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    1. Susan S, the version with DiCaprio is somewhat of an assault on the senses, but if you can get past that then you might enjoy it. I was also a bit taken aback by the use of modern music in the soundtrack, but once I got past the initial shock the songs began to work for me in the context of the film.

      Lee

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  8. Not a fan of Moulin Rouge. Have read The Great Gatsby but not watched it as a film. Your post makes me want to, especially the Robert Redford remake.

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    1. Nilanjana, I'll have some things to say about Moulin Rouge in a couple of weeks so I'll leave that film alone for now. The Redford version of Gatsby is a more traditional old-school take on the novel. Probably more to your liking if you don't care for the flash and modernization of Luhrmann's approach.

      Lee

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  9. I read The Great Gatsby when I was about 24, and wasn't particularly blown away by it. It kind of underwhelmed me, and I felt like the plot twists towards the end were resolved too quickly. I might have a slightly different impression if I reread it now. A lot of books, films, and albums have these massive, decades-long (or centuries-long, for books) reputations, and that can lead to someone going in expecting to be blown away and then being disappointed it wasn't exactly what the hype had seemed to suggest.

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    1. Carrie-Anne, I do like going into something with no preconceived notions so I can better judge for myself rather than my opinion be colored by any previous acclamations of worth. Some things I read or saw in my younger days I much better appreciate having more life experience and learning knowledge behind me. I'm not sure how I would have responded to Fitzgerald's book when I was younger, but at the time hearing the synopsis did not make me excited to seek out the book to read it.

      Lee

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  10. I'm a real Fitzgerald fan, so I've seen Gatsby in all of its movie splendor. I did enjoy the Di Caprio version, and while I like Redford, I didn't care much for his Gatsby. Great choice of movies. Much better than mine. :-(

    My link didn't work on the Linky. I think it's because I screwed up the path with the switch to my new blog. www.cleemckenziebooks.com

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    1. C.Lee, Redford did a more traditional Hollywood take on the Gatsby character so I can see how this version would appeal more to some viewers. For me, Tobey Maguire really stole the show and made the movie more special.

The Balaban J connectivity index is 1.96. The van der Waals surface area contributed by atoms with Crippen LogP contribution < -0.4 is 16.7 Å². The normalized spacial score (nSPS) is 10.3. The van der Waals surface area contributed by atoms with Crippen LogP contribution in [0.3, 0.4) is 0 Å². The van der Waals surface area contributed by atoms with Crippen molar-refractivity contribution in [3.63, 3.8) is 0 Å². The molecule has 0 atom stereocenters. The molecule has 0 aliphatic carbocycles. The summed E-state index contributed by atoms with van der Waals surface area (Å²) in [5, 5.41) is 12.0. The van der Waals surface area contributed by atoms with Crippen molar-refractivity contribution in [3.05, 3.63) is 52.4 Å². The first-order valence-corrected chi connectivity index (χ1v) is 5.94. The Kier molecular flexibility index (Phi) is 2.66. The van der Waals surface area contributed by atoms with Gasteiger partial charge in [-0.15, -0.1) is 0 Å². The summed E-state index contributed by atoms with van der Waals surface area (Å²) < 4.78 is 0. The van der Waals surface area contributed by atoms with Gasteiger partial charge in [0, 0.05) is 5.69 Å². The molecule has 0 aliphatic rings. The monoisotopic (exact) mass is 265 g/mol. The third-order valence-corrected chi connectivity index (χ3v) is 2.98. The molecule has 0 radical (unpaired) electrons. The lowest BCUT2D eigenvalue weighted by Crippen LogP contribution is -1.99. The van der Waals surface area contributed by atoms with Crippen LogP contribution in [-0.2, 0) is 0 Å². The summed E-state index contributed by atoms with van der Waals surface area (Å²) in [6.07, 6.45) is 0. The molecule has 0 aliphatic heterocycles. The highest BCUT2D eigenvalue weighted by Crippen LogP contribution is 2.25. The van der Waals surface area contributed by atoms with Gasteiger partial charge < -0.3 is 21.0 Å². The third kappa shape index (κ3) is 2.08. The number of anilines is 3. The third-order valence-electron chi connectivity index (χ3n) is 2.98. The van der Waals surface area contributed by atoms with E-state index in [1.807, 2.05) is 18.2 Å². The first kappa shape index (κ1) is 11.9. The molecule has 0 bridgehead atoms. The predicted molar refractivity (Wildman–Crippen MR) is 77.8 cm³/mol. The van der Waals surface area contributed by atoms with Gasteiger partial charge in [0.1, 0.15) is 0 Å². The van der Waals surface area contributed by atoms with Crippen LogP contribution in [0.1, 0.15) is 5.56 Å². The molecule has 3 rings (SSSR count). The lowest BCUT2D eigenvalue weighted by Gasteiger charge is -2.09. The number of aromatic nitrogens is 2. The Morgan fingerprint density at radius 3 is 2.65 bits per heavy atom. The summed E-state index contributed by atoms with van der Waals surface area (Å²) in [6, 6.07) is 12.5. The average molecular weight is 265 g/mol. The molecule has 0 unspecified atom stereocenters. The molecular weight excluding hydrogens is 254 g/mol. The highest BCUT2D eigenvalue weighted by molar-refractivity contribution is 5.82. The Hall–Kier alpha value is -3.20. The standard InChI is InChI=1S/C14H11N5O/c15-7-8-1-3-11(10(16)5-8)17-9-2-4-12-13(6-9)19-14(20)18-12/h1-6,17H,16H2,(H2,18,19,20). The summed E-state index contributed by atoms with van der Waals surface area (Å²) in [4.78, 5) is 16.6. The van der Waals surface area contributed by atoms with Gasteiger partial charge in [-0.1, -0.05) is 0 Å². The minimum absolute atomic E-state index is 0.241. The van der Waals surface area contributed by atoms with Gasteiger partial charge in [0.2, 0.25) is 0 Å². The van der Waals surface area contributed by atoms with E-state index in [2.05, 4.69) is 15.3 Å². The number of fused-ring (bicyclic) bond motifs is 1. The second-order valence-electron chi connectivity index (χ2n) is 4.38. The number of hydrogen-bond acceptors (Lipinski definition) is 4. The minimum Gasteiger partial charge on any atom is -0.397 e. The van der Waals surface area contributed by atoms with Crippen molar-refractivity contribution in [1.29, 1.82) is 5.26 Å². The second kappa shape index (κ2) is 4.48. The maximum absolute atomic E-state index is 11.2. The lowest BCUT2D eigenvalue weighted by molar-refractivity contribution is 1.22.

Three Things so far. I didn't realize that was such a well loved movie. But I liked both versions of that one too.

      Lee

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  11. i never read The Great Gatsby or saw any of the movies. maybe i'll try the latest one. i'm an action movie and chick flick girl. that being said, two of my favorite remakes are Edge of Tomorrow (kind of a sci-fi re-do of Groundhog Day), and the newest BBC version of Sense and Sensibility.

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    1. Michelle, my wife is also more of an action fan, but she did enjoy Gatsby. I don't remember if I've seen Edge of Tomorrow but I think I did. It fits into my favorite genre of stories that toy with time.

      Lee

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  12. I totally agree with your wife. The 1974 version is my preference. The 2013 remake is really good too, but I guess I'm just stuck on the first one I've seen.

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    1. Jay, there is a lot of dazzle and effects in the 2013 version and that's not to everyone's liking. It took me a bit to adapt to it and I liked it better on the second viewing. The 1974 is traditional Hollywood which is mighty fine as well. I can certainly appreciate either one. I can understand that concept of first loves. Some films grab our hearts and the remakes don't take that place.

      Lee

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  13. Sixgun McItchyfingerNovember 13, 2017 at 10:30 AM

    I read Gatsby in high school and thought it was a total waste of time. I found the characters unlikable and the story boring. One might think that it was the immature mind of youth that kept me from liking the tale, but I re-read it later and liked it only a little more the second time. The plot involves essentially senseless tragedy; and not like a Greek tragedy, where some fatal flaw brings down a basically good person. Gatsby (to me) has few redeeming features and a definite lack of certain ethics. His downfall therefore becomes... well, "just fine by me."

    I've seen the Redford version, and (I'm pretty sure) the Ladd version. NO WAY was I going to spend good money on seeing a new film of a so-so book filled with new music by Jay-Z, Beyonce', and Will.I.Am.

    "Other than that, Mrs. Lincoln, how did you enjoy the play?"